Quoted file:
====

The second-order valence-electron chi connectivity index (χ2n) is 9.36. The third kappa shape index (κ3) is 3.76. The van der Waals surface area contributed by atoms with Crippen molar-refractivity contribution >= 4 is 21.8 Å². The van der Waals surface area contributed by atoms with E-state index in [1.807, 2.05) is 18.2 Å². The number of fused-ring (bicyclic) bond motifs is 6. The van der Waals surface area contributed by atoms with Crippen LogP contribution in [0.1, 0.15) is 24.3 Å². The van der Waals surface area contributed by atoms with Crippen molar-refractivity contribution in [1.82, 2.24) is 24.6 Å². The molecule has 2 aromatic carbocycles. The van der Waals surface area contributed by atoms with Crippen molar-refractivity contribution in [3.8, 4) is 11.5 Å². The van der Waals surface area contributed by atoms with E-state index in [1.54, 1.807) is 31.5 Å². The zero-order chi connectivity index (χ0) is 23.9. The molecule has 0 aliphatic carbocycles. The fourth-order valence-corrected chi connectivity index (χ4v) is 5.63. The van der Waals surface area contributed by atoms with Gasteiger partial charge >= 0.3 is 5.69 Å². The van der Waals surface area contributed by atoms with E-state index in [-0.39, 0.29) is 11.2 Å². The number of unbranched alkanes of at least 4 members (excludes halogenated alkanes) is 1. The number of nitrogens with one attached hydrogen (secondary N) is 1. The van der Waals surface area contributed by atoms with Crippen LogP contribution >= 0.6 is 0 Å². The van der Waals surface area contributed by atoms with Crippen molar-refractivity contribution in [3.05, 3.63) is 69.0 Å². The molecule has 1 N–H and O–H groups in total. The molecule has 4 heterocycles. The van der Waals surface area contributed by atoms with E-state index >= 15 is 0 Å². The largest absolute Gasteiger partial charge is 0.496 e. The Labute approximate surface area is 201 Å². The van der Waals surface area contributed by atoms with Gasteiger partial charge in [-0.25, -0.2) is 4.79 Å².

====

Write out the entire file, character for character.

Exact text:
The second-order valence-electron chi connectivity index (χ2n) is 9.36. The third kappa shape index (κ3) is 3.76. The van der Waals surface area contributed by atoms with Crippen molar-refractivity contribution >= 4 is 21.8 Å². The van der Waals surface area contributed by atoms with E-state index in [1.807, 2.05) is 18.2 Å². The number of fused-ring (bicyclic) bond motifs is 6. The van der Waals surface area contributed by atoms with Crippen LogP contribution in [0.1, 0.15) is 24.3 Å². The van der Waals surface area contributed by atoms with Crippen molar-refractivity contribution in [1.82, 2.24) is 24.6 Å². The molecule has 2 aromatic carbocycles. The van der Waals surface area contributed by atoms with Crippen molar-refractivity contribution in [3.8, 4) is 11.5 Å². The van der Waals surface area contributed by atoms with E-state index in [1.54, 1.807) is 31.5 Å². The zero-order chi connectivity index (χ0) is 23.9. The molecule has 0 aliphatic carbocycles. The fourth-order valence-corrected chi connectivity index (χ4v) is 5.63. The van der Waals surface area contributed by atoms with Gasteiger partial charge >= 0.3 is 5.69 Å². The van der Waals surface area contributed by atoms with E-state index in [-0.39, 0.29) is 11.2 Å². The number of unbranched alkanes of at least 4 members (excludes halogenated alkanes) is 1. The number of nitrogens with one attached hydrogen (secondary N) is 1. The van der Waals surface area contributed by atoms with Crippen LogP contribution >= 0.6 is 0 Å². The van der Waals surface area contributed by atoms with Crippen molar-refractivity contribution in [3.05, 3.63) is 69.0 Å². The molecule has 1 N–H and O–H groups in total. The molecule has 4 heterocycles. The van der Waals surface area contributed by atoms with E-state index >= 15 is 0 Å². The largest absolute Gasteiger partial charge is 0.496 e. The Labute approximate surface area is 201 Å². The van der Waals surface area contributed by atoms with Gasteiger partial charge in [-0.25, -0.2) is 4.79 Å².